In early nineteenth-century England, Gustine is a "dress lodger" who rents a room and a fraying but elegant robe which she wears to work as a prostitute. The dissolute, violent landlord takes all her earnings and to keep her from hiding the money or stealing the dress, he has her followed by an elderly, sinister-seeming woman, called "the Eye."

Gustine has a baby, born with its heart on the outside of its chest (ectopia)--the beating muscle is covered only in a thin membrane. Gustine loves her child and tries to care for it, in the grinding poverty and filth of the crowded rooming house. She is convinced that the Eye is dangerous.

The young physician, Dr. Henry Chiver, is intent on making his name as a scientific doctor and educator through dissections. Cholera breaks out in the town to challenge his skill; even when confronted with death, however, he perceives an opportunity for research much to the alarm and disgust of citizens who fail to understand the advantages promised by an act of desecration. He is both attracted to Gustine and appalled by her profession; but when he discovers the secret of her child he sees yet another opportunity and his obsession to become a famous researcher makes him lose sight of all that is appropriate.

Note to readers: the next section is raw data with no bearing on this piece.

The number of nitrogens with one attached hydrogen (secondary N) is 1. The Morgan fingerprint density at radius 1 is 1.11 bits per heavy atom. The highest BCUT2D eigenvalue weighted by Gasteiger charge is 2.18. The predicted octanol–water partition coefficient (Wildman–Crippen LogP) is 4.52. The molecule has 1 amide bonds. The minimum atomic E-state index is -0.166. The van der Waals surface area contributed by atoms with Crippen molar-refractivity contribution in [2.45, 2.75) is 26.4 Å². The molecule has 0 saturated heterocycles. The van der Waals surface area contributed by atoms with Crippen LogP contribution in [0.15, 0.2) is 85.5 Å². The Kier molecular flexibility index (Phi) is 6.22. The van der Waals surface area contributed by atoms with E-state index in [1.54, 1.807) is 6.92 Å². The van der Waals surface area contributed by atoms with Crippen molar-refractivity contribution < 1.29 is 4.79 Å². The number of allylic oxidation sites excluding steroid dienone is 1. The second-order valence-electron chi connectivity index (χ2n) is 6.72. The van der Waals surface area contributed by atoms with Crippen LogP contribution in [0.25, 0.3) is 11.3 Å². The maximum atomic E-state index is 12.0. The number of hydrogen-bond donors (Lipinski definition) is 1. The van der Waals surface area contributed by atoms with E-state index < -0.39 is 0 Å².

With Dickensian squalor and characterization, this story clearly evokes the period and underscores the connections between poverty and illness. The emphasis on the colour blue--dress, baby, cadavers-- recapitulates the haunting epidemic that turns its victims blue. Numerous peripheral characters are well defined --’the Eye’ who is revealed at the last as a victim herself; Dr. Clanny, a medical mentor to Chiver; and Pink, an untended little girl with better judgement than most of her elders. Alas, Chiver’s lax behaviour is brutal, but credibly human.


Grove: Atlantic

Place Published

New York



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